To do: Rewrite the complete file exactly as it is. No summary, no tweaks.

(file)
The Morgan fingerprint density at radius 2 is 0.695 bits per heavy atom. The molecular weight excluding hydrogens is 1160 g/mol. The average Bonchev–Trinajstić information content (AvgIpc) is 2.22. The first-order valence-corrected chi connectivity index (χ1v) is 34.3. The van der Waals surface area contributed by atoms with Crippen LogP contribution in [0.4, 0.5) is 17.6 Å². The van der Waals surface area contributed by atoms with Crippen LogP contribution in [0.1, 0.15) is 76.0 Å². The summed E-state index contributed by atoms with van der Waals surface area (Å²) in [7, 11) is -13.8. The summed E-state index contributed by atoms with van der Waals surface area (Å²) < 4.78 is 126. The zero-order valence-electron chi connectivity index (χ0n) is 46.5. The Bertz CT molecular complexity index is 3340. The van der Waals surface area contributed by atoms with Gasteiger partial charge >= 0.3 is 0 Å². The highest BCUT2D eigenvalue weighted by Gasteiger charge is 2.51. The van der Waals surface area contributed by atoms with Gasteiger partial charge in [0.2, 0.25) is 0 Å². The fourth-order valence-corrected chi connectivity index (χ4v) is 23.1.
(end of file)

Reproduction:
The Morgan fingerprint density at radius 2 is 0.695 bits per heavy atom. The molecular weight excluding hydrogens is 1160 g/mol. The average Bonchev–Trinajstić information content (AvgIpc) is 2.22. The first-order valence-corrected chi connectivity index (χ1v) is 34.3. The van der Waals surface area contributed by atoms with Crippen LogP contribution in [0.4, 0.5) is 17.6 Å². The van der Waals surface area contributed by atoms with Crippen LogP contribution in [0.1, 0.15) is 76.0 Å². The summed E-state index contributed by atoms with van der Waals surface area (Å²) in [7, 11) is -13.8. The summed E-state index contributed by atoms with van der Waals surface area (Å²) < 4.78 is 126. The zero-order valence-electron chi connectivity index (χ0n) is 46.5. The Bertz CT molecular complexity index is 3340. The van der Waals surface area contributed by atoms with Gasteiger partial charge >= 0.3 is 0 Å². The highest BCUT2D eigenvalue weighted by Gasteiger charge is 2.51. The van der Waals surface area contributed by atoms with Gasteiger partial charge in [0.2, 0.25) is 0 Å². The fourth-order valence-corrected chi connectivity index (χ4v) is 23.1.